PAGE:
- Age Range: 10 and up
- Grade Level: 5 and up
- Paperback: 62 pages
- Publisher: Greenleaf Press (January 1, 1998)
- Language: English
- ISBN-10: 1882514114
- ISBN-13: 978-1882514113
- Product Dimensions: 8 x 0.1 x 10 inches
- Shipping Weight: 6.7 ounces (View shipping rates and policies)
- Average Customer Review: 7 customer reviews
- Amazon Best Sellers Rank: #1,421,535 in Books (See Top 100 in Books)
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The Greenleaf Guide to Famous Men of the Renaissance and Reformation
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About the Author
Cyndy Shearer received a BA in English (summa cum laude) from Queens College in Charlotte, NC, and an MA in English from the University of Virginia. She has taught elementary, high school, and college students, and has been a homeschooling mother since 1985. Rob and Cyndy Shearer live with their children near the town of Lebanon in middle Tennessee.
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Top customer reviews
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"There is a sad fact about the institutions which men found. No matter how clearly the founders may state the goals, eventually high purposes degenerate and organizations develop bureaucracies whose main goal seems to be to preserve their own existence and power. The church [sic] is affected by this tendency as well. Every so often in the Middle Ages, someone noticed that the church was in need of reform. Benedict had withdrawn from Rome and founded his monastery... Hildebrand, another monk, led a reform movement... A few hundred years later, two more reformers arose. Their movements led to the founding of two new and different kinds of monastic orders (in another two hundred years, a German monk named Martin Luther would lead another reform movement...)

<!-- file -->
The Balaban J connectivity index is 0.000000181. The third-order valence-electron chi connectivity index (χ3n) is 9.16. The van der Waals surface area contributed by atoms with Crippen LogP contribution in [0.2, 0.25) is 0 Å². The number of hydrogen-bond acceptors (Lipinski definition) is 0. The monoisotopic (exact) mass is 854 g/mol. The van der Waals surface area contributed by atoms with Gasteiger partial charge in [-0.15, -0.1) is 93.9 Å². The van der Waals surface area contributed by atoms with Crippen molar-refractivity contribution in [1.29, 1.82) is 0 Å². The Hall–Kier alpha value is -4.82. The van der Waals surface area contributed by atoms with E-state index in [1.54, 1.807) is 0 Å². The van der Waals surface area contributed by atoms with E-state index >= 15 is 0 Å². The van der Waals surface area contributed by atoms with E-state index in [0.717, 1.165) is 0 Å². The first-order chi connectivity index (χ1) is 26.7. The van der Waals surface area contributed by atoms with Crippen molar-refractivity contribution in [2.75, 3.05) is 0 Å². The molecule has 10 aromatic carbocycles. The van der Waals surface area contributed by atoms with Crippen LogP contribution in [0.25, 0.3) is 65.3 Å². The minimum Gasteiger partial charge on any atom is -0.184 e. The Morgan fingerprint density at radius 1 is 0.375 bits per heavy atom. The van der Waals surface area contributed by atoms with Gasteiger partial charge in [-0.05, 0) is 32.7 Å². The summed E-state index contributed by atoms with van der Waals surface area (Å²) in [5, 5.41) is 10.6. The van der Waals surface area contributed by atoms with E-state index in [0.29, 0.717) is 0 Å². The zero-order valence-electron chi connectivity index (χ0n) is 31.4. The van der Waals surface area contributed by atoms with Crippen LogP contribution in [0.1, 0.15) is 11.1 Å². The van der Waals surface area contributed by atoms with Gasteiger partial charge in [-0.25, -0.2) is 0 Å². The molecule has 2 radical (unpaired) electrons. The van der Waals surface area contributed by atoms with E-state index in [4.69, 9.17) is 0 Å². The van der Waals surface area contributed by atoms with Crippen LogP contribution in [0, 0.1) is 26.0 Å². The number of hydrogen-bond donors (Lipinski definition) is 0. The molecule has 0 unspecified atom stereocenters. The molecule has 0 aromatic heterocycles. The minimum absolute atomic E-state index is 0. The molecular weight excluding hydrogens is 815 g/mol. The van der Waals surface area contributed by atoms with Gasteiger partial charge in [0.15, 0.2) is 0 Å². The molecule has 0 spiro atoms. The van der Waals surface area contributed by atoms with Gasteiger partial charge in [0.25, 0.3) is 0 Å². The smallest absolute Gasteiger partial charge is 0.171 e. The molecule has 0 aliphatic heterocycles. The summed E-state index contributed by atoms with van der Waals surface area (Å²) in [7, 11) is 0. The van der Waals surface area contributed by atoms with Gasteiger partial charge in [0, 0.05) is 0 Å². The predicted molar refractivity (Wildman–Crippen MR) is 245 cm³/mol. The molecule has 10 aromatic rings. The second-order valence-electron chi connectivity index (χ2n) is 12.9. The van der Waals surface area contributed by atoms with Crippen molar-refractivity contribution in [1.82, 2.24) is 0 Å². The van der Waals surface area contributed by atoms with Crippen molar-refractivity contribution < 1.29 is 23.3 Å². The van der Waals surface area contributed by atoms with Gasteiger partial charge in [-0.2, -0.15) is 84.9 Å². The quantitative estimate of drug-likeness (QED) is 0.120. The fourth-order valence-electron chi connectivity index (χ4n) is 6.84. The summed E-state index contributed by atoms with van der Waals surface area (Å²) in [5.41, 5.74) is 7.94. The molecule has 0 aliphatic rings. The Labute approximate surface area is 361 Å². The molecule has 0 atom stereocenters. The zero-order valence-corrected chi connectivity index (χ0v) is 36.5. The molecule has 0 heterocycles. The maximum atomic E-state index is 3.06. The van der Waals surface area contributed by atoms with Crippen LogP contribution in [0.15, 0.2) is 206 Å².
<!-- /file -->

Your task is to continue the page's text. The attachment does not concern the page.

...The first reformer was named Francis."
My jaw dropped when I read this. I have honestly never seen St. Benedict, Hildebrand (aka Pope St. Gregory VII) and St. Francis listed on the same page with Martin Luther as "reformers." Furthermore, those who believe that the Church was established not by a man but by God might be taken aback by the author's impertinent commentary. Why couldn't the book just factually state what St. Francis did, rather than pontificate on the nature of religious institutions?
I just did not feel comfortable with the tone of this book. Like another book in the series, "Famous Men of the Renaissance & Reformation," it offers too much conjecture and commentary on religion. If you are religious yourself (or just someone who could do without the distracting comments), you might want to pass on this book.